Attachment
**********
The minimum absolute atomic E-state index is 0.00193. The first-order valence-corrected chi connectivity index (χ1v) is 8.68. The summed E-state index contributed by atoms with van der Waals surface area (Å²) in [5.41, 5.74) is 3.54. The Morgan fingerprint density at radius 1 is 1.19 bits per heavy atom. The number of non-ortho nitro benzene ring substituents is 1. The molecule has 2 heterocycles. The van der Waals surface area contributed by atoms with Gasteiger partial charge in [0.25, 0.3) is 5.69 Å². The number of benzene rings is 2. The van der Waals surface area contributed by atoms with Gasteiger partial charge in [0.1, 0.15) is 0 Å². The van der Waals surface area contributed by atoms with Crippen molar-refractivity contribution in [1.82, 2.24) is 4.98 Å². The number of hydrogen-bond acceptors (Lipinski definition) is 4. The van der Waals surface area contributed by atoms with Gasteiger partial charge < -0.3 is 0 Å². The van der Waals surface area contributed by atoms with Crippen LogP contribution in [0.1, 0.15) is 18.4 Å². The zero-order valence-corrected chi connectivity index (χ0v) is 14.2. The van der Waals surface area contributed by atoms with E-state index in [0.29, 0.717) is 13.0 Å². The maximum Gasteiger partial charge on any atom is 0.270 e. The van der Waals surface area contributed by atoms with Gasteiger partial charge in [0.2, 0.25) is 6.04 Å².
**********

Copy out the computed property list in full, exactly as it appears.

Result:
The minimum absolute atomic E-state index is 0.00193. The first-order valence-corrected chi connectivity index (χ1v) is 8.68. The summed E-state index contributed by atoms with van der Waals surface area (Å²) in [5.41, 5.74) is 3.54. The Morgan fingerprint density at radius 1 is 1.19 bits per heavy atom. The number of non-ortho nitro benzene ring substituents is 1. The molecule has 2 heterocycles. The van der Waals surface area contributed by atoms with Gasteiger partial charge in [0.25, 0.3) is 5.69 Å². The number of benzene rings is 2. The van der Waals surface area contributed by atoms with Gasteiger partial charge in [0.1, 0.15) is 0 Å². The van der Waals surface area contributed by atoms with Crippen molar-refractivity contribution in [1.82, 2.24) is 4.98 Å². The number of hydrogen-bond acceptors (Lipinski definition) is 4. The van der Waals surface area contributed by atoms with Gasteiger partial charge < -0.3 is 0 Å². The van der Waals surface area contributed by atoms with Crippen LogP contribution in [0.1, 0.15) is 18.4 Å². The zero-order valence-corrected chi connectivity index (χ0v) is 14.2. The van der Waals surface area contributed by atoms with E-state index in [0.29, 0.717) is 13.0 Å². The maximum Gasteiger partial charge on any atom is 0.270 e. The van der Waals surface area contributed by atoms with Gasteiger partial charge in [0.2, 0.25) is 6.04 Å².